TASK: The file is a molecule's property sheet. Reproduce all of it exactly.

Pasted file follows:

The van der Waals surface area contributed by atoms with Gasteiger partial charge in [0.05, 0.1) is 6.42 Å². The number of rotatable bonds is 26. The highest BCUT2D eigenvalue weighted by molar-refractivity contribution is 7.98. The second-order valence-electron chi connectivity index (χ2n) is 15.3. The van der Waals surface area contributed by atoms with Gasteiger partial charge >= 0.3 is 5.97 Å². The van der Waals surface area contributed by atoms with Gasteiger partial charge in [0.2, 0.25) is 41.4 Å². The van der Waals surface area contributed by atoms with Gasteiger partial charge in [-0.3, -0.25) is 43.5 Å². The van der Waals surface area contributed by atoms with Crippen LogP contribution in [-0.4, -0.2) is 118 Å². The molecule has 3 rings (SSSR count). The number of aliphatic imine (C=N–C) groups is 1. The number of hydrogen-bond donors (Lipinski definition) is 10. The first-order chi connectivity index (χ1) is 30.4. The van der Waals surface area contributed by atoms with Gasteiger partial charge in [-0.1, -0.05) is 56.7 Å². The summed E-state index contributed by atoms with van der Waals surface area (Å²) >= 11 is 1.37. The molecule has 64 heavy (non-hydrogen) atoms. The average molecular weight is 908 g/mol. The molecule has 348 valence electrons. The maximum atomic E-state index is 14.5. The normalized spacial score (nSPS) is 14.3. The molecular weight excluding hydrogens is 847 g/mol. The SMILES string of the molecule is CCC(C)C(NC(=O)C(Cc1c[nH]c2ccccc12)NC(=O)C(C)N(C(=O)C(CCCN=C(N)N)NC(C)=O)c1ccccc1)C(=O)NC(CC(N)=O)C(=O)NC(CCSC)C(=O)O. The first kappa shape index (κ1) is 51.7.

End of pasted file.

The van der Waals surface area contributed by atoms with Gasteiger partial charge in [0.05, 0.1) is 6.42 Å². The number of rotatable bonds is 26. The highest BCUT2D eigenvalue weighted by molar-refractivity contribution is 7.98. The second-order valence-electron chi connectivity index (χ2n) is 15.3. The van der Waals surface area contributed by atoms with Gasteiger partial charge >= 0.3 is 5.97 Å². The van der Waals surface area contributed by atoms with Gasteiger partial charge in [0.2, 0.25) is 41.4 Å². The van der Waals surface area contributed by atoms with Gasteiger partial charge in [-0.3, -0.25) is 43.5 Å². The van der Waals surface area contributed by atoms with Crippen LogP contribution in [-0.4, -0.2) is 118 Å². The molecule has 3 rings (SSSR count). The number of aliphatic imine (C=N–C) groups is 1. The number of hydrogen-bond donors (Lipinski definition) is 10. The first-order chi connectivity index (χ1) is 30.4. The van der Waals surface area contributed by atoms with Gasteiger partial charge in [-0.1, -0.05) is 56.7 Å². The summed E-state index contributed by atoms with van der Waals surface area (Å²) >= 11 is 1.37. The molecule has 64 heavy (non-hydrogen) atoms. The average molecular weight is 908 g/mol. The molecule has 348 valence electrons. The maximum atomic E-state index is 14.5. The normalized spacial score (nSPS) is 14.3. The molecular weight excluding hydrogens is 847 g/mol. The SMILES string of the molecule is CCC(C)C(NC(=O)C(Cc1c[nH]c2ccccc12)NC(=O)C(C)N(C(=O)C(CCCN=C(N)N)NC(C)=O)c1ccccc1)C(=O)NC(CC(N)=O)C(=O)NC(CCSC)C(=O)O. The first kappa shape index (κ1) is 51.7.